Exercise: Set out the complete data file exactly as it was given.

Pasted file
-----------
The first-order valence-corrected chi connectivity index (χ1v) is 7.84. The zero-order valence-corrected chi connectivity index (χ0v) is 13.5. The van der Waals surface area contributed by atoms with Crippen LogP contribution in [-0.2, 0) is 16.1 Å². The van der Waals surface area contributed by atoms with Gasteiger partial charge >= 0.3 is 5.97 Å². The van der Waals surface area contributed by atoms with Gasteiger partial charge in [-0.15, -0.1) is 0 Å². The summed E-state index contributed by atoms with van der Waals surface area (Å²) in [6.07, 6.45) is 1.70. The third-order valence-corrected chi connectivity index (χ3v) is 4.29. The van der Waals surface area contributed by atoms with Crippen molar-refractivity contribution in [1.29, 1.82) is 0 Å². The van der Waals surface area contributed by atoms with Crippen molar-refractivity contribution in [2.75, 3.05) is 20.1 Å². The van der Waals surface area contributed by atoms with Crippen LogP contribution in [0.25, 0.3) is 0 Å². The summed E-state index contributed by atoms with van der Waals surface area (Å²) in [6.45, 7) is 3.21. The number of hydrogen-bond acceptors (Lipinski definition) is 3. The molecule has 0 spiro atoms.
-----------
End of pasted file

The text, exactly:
The first-order valence-corrected chi connectivity index (χ1v) is 7.84. The zero-order valence-corrected chi connectivity index (χ0v) is 13.5. The van der Waals surface area contributed by atoms with Crippen LogP contribution in [-0.2, 0) is 16.1 Å². The van der Waals surface area contributed by atoms with Gasteiger partial charge >= 0.3 is 5.97 Å². The van der Waals surface area contributed by atoms with Gasteiger partial charge in [-0.15, -0.1) is 0 Å². The summed E-state index contributed by atoms with van der Waals surface area (Å²) in [6.07, 6.45) is 1.70. The third-order valence-corrected chi connectivity index (χ3v) is 4.29. The van der Waals surface area contributed by atoms with Crippen molar-refractivity contribution in [1.29, 1.82) is 0 Å². The van der Waals surface area contributed by atoms with Crippen molar-refractivity contribution in [2.75, 3.05) is 20.1 Å². The van der Waals surface area contributed by atoms with Crippen LogP contribution in [0.25, 0.3) is 0 Å². The summed E-state index contributed by atoms with van der Waals surface area (Å²) in [6.45, 7) is 3.21. The number of hydrogen-bond acceptors (Lipinski definition) is 3. The molecule has 0 spiro atoms.